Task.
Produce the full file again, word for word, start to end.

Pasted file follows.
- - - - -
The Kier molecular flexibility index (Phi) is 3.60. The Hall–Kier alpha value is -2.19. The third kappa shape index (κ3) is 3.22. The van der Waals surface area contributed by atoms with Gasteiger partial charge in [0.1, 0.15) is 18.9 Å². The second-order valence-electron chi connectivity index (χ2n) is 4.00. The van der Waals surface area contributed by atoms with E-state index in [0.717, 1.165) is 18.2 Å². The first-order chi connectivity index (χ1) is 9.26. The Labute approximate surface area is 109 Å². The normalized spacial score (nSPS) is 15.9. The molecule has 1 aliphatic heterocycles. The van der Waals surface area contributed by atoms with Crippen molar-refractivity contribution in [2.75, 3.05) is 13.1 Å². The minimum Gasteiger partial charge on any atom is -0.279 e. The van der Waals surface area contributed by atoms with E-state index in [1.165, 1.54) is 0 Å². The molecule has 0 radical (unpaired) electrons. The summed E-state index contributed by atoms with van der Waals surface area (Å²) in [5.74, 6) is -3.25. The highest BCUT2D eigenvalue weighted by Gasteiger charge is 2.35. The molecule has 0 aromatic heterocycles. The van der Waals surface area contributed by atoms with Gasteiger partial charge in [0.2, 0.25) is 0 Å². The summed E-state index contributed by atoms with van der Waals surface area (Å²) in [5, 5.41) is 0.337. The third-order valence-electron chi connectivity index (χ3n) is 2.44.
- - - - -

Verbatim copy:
The Kier molecular flexibility index (Phi) is 3.60. The Hall–Kier alpha value is -2.19. The third kappa shape index (κ3) is 3.22. The van der Waals surface area contributed by atoms with Gasteiger partial charge in [0.1, 0.15) is 18.9 Å². The second-order valence-electron chi connectivity index (χ2n) is 4.00. The van der Waals surface area contributed by atoms with E-state index in [0.717, 1.165) is 18.2 Å². The first-order chi connectivity index (χ1) is 9.26. The Labute approximate surface area is 109 Å². The normalized spacial score (nSPS) is 15.9. The molecule has 1 aliphatic heterocycles. The van der Waals surface area contributed by atoms with Crippen molar-refractivity contribution in [2.75, 3.05) is 13.1 Å². The minimum Gasteiger partial charge on any atom is -0.279 e. The van der Waals surface area contributed by atoms with E-state index in [1.165, 1.54) is 0 Å². The molecule has 0 radical (unpaired) electrons. The summed E-state index contributed by atoms with van der Waals surface area (Å²) in [5.74, 6) is -3.25. The highest BCUT2D eigenvalue weighted by Gasteiger charge is 2.35. The molecule has 0 aromatic heterocycles. The van der Waals surface area contributed by atoms with Gasteiger partial charge in [0.2, 0.25) is 0 Å². The summed E-state index contributed by atoms with van der Waals surface area (Å²) in [5, 5.41) is 0.337. The third-order valence-electron chi connectivity index (χ3n) is 2.44.